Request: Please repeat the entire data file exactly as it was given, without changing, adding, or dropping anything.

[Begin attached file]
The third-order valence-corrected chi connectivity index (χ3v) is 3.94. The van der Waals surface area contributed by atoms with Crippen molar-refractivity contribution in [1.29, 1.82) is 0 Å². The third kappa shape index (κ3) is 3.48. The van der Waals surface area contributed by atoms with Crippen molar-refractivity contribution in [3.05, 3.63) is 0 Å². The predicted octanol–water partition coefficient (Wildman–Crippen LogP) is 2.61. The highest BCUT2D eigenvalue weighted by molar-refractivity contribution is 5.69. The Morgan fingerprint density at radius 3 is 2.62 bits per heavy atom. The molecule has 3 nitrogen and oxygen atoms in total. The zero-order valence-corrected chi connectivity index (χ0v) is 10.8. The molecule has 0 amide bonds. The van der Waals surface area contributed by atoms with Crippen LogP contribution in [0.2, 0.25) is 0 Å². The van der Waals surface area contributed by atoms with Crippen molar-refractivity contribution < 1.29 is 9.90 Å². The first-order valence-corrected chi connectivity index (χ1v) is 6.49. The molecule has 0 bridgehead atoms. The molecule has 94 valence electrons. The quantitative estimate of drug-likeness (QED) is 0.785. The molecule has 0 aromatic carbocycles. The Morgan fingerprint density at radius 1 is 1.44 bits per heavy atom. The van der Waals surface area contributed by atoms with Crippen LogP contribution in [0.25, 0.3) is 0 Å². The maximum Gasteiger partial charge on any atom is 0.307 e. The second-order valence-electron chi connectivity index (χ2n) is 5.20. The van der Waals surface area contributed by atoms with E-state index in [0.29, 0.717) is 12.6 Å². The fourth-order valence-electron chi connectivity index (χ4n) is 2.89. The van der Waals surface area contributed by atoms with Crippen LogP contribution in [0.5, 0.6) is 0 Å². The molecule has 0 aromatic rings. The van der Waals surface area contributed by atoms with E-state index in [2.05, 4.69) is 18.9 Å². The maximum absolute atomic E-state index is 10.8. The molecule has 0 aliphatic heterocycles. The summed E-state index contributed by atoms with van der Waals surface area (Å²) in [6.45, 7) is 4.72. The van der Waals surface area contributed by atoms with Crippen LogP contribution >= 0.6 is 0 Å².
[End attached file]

The third-order valence-corrected chi connectivity index (χ3v) is 3.94. The van der Waals surface area contributed by atoms with Crippen molar-refractivity contribution in [1.29, 1.82) is 0 Å². The third kappa shape index (κ3) is 3.48. The van der Waals surface area contributed by atoms with Crippen molar-refractivity contribution in [3.05, 3.63) is 0 Å². The predicted octanol–water partition coefficient (Wildman–Crippen LogP) is 2.61. The highest BCUT2D eigenvalue weighted by molar-refractivity contribution is 5.69. The Morgan fingerprint density at radius 3 is 2.62 bits per heavy atom. The molecule has 3 nitrogen and oxygen atoms in total. The zero-order valence-corrected chi connectivity index (χ0v) is 10.8. The molecule has 0 amide bonds. The van der Waals surface area contributed by atoms with Crippen LogP contribution in [0.2, 0.25) is 0 Å². The van der Waals surface area contributed by atoms with Crippen molar-refractivity contribution < 1.29 is 9.90 Å². The first-order valence-corrected chi connectivity index (χ1v) is 6.49. The molecule has 0 bridgehead atoms. The molecule has 94 valence electrons. The quantitative estimate of drug-likeness (QED) is 0.785. The molecule has 0 aromatic carbocycles. The Morgan fingerprint density at radius 1 is 1.44 bits per heavy atom. The van der Waals surface area contributed by atoms with Crippen LogP contribution in [0.25, 0.3) is 0 Å². The maximum Gasteiger partial charge on any atom is 0.307 e. The second-order valence-electron chi connectivity index (χ2n) is 5.20. The van der Waals surface area contributed by atoms with E-state index in [0.29, 0.717) is 12.6 Å². The fourth-order valence-electron chi connectivity index (χ4n) is 2.89. The van der Waals surface area contributed by atoms with Crippen LogP contribution in [0.5, 0.6) is 0 Å². The molecule has 0 aromatic rings. The van der Waals surface area contributed by atoms with E-state index in [2.05, 4.69) is 18.9 Å². The maximum absolute atomic E-state index is 10.8. The molecule has 0 aliphatic heterocycles. The summed E-state index contributed by atoms with van der Waals surface area (Å²) in [6.45, 7) is 4.72. The van der Waals surface area contributed by atoms with Crippen LogP contribution >= 0.6 is 0 Å².